Cornell University. "Cotton is the fabric of your lights, your MP3 player, your cell phone." ScienceDaily. ScienceDaily, 10 March 2010. <www.sciencedaily.com/releases/2010/03/100309161840.htm>.
Cornell University. (2010, March 10). Cotton is the fabric of your lights, your MP3 player, your cell phone. ScienceDaily. Retrieved December 19, 2014 from www.sciencedaily.com/releases/2010/03/100309161840.htm
Cornell University. "Cotton is the fabric of your lights, your MP3 player, your cell phone." ScienceDaily. www.sciencedaily.com/releases/2010/03/100309161840.htm (accessed December 19, 2014).

Share This


More From ScienceDaily



More Matter & Energy News

Friday, December 19, 2014

Featured Research

from universities, journals, and other organizations


Featured Videos

from AP, Reuters, AFP, and other news services

Building Google Into Cars

Building Google Into Cars

Reuters - Business Video Online (Dec. 19, 2014) Google's next Android version could become the standard that'll power your vehicle's entertainment and navigation features, Reuters has learned. Fred Katayama reports. Video provided by Reuters
Powered by NewsLook.com
AP Review: Nikon D750 and GoPro Hero 4

AP Review: Nikon D750 and GoPro Hero 4

AP (Dec. 19, 2014) What to buy an experienced photographer or video shooter? There is some strong gear on the market from Nikon and GoPro. The AP's Ron Harris takes a closer look. (Dec. 19) Video provided by AP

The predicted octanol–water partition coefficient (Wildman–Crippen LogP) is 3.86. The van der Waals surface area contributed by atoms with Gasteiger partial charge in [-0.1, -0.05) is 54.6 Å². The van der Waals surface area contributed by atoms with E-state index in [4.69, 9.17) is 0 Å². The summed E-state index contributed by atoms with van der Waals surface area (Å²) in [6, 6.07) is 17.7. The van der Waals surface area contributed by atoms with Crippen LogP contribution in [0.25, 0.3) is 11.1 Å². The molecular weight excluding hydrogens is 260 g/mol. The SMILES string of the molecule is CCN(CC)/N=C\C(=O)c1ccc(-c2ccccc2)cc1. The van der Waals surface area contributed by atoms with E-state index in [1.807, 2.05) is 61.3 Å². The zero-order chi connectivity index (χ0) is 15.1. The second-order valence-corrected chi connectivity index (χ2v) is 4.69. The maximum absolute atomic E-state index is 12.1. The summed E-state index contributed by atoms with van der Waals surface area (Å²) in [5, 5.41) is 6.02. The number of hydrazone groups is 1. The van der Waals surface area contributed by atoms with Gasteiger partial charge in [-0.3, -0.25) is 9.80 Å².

Powered by NewsLook.com
Double-Amputee Becomes First To Move Two Prosthetic Arms With His Mind

Double-Amputee Becomes First To Move Two Prosthetic Arms With His Mind

Buzz60 (Dec. 19, 2014) A double-amputee makes history by becoming the first person to wear and operate two prosthetic arms using only his mind. Jen Markham has the story. Video provided by Buzz60
Powered by NewsLook.com
Navy Unveils Robot Fish

Navy Unveils Robot Fish

Reuters - Light News Video Online (Dec. 18, 2014) The U.S. Navy unveils an underwater device that mimics the movement of a fish. Tara Cleary reports. Video provided by Reuters
Powered by NewsLook.com

Search ScienceDaily

Number of stories in archives: 140,361

Find with keyword(s):
Enter a keyword or phrase to search ScienceDaily for related topics and research stories.

Save/Print:
Share:

Breaking News:

Strange & Offbeat Stories


Space & Time

Matter & Energy

Computers & Math

In Other News

... from NewsDaily.com

Science News

Health News

Environment News

Technology News



Save/Print:
Share:

Free Subscriptions


Get the latest science news with ScienceDaily's free email newsletters, updated daily and weekly. Or view hourly updated newsfeeds in your RSS reader:

Get Social & Mobile


Keep up to date with the latest news from ScienceDaily via social networks and mobile apps:

Have Feedback?


Tell us what you think of ScienceDaily -- we welcome both positive and negative comments. Have any problems using the site? Questions?
Mobile: iPhone Android Web
Follow: Facebook Twitter Google+
Subscribe: RSS Feeds Email Newsletters
Latest Headlines Health & Medicine Mind & Brain Space & Time Matter & Energy Computers & Math Plants & Animals Earth & Climate Fossils & Ruins